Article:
So audio engineers, acting as foot soldiers in a so-called volume war, are often enlisted to increase the overall volume of a recording.
Randy Merrill, an engineer at MasterDisk, a New York City company that creates master recordings, said that to achieve an overall louder sound, engineers raise the softer volumes toward peak levels. On a quality stereo system, Mr. Merrill said, the reduced volume range can leave a track sounding distorted. “Modern recording has gone overboard on the volume,” he said.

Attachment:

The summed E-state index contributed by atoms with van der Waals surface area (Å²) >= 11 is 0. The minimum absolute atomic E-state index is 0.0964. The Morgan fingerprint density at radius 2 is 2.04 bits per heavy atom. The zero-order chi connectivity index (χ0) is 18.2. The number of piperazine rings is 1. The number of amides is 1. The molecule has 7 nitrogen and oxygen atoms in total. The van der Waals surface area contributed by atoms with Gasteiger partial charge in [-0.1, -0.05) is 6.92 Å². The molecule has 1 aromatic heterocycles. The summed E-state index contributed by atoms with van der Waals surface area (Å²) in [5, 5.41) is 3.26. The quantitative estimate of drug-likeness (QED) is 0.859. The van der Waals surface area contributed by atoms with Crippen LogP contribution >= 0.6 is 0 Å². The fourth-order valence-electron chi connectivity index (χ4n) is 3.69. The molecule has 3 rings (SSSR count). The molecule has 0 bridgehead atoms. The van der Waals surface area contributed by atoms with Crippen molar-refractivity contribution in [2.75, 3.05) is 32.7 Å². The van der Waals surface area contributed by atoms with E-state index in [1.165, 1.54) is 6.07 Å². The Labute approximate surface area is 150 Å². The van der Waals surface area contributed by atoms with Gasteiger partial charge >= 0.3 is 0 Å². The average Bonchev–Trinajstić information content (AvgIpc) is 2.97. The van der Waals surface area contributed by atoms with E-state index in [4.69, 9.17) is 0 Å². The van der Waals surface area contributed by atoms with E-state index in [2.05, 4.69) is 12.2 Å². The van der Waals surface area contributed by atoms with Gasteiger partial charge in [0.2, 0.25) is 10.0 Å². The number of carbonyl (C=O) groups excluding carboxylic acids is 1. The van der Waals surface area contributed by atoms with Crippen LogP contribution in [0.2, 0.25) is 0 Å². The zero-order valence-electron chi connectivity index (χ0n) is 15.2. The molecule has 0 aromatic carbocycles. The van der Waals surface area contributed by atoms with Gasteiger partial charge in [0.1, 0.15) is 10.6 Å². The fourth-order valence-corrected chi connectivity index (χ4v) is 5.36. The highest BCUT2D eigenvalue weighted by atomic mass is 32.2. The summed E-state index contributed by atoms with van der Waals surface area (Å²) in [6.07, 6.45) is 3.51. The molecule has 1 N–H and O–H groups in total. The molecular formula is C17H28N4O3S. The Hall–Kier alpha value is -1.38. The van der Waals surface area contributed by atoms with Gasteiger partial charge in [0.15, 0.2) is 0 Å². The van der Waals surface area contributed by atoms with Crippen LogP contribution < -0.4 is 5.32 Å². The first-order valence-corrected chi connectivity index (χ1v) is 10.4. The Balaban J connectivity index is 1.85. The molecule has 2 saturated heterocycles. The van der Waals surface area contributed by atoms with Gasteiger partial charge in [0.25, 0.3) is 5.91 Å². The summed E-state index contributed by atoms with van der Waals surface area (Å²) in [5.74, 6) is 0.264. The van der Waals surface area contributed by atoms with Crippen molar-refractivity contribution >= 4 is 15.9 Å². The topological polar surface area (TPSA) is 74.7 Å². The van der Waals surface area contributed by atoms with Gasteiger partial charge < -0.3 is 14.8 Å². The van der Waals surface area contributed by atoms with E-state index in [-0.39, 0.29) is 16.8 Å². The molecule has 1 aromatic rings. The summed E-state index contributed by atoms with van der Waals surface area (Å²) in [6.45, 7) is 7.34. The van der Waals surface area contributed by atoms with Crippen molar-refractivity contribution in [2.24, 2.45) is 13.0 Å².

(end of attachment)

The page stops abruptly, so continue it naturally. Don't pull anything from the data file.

In fact, among younger listeners, the lower-quality sound might actually be preferred. Jonathan Berger, a professor of music at Stanford, said he had conducted an informal study among his students and found that, over the roughly seven years of the study, an increasing number of them preferred the sound of files with less data over the high-fidelity recordings.
“I think our human ears are fickle. What’s considered good or bad sound changes over time,” Mr. Berger said. “Abnormality can become a feature.”